This I Believe: The Guts to Keep Going

The Courage to Become

I believe in the silent tenacity of those who accept life’s unchangeable circumstances. This powerful spirit enabled the author’s mother to overcome grief and transform it into progress after her husband died. This mirrors Warren Bennis’ definition of leadership, where one does not strive to be a leader but rather endeavors to become oneself in every aspect by employing all their talents and knowledge for purposeful realization.

At seventy-nine, the author’s mother faced several challenges alone after losing her father. Despite having already achieved so much—relocating from a small hometown in Mississippi to a big city, raising three daughters, and surviving cancer—she was unfamiliar with simple tasks such as filling the gas tank. After the burial, she asked the author to teach her how to pump gas, marking a step toward her independence.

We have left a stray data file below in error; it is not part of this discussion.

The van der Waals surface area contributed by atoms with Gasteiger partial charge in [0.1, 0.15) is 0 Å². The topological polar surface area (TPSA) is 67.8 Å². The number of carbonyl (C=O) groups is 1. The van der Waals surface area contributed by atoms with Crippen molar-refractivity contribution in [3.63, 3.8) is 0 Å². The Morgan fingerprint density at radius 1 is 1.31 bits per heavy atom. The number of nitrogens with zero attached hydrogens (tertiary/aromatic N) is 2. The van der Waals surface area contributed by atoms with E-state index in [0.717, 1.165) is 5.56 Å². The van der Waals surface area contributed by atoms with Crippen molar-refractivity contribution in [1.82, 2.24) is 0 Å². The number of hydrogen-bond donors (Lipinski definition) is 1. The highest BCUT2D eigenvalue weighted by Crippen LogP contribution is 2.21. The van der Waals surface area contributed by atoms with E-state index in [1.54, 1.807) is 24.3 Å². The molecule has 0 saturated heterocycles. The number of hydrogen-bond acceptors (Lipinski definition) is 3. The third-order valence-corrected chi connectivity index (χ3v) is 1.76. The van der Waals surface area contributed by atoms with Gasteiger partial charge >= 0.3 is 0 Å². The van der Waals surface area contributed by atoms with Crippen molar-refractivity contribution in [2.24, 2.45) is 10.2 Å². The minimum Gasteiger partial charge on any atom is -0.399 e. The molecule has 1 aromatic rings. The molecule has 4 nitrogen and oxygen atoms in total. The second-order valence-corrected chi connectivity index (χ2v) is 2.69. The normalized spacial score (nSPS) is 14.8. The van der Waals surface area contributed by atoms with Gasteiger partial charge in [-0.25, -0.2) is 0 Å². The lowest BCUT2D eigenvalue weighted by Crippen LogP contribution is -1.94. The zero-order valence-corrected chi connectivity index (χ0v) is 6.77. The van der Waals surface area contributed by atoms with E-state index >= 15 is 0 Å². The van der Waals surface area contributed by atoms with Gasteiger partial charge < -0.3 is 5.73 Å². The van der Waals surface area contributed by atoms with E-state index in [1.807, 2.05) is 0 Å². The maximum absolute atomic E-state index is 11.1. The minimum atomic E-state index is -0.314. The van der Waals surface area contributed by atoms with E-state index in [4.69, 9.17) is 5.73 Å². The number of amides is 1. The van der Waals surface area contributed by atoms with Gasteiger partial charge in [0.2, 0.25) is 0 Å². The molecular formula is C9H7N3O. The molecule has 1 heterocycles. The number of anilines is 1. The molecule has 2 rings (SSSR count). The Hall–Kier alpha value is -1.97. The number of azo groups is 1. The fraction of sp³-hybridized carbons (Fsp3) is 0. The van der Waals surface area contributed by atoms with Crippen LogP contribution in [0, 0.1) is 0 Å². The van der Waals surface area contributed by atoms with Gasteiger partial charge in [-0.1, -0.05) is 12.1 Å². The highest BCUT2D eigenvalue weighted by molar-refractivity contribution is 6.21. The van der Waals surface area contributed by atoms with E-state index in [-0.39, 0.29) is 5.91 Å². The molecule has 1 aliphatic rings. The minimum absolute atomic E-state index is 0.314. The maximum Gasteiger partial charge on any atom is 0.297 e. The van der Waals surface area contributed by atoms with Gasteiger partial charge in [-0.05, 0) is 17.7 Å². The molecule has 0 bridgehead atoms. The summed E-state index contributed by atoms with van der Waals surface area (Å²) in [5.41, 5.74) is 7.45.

This learning moment encompassed more than just pumping gas; it was about accepting change and ambiguity. Gradually, she began to understand tasks like car repairs and budgeting without her husband’s guidance, while also offering practical advice to widowed friends.

Her mother’s determined and graceful progress demonstrates true leadership skills. She downsized her home but maintained friendships, even hosting a male friend for dinner. Every step she took showed her unwavering resilience. From my perspective, I saw in her a model of leadership that doesn’t require a title or followers. It’s about personal growth, perseverance, and the courage to keep going despite adversity. This belief in the strength of the human spirit and the capacity to adapt represents my vision of leadership: a belief in becoming fully oneself and using that authenticity to navigate life’s journey.

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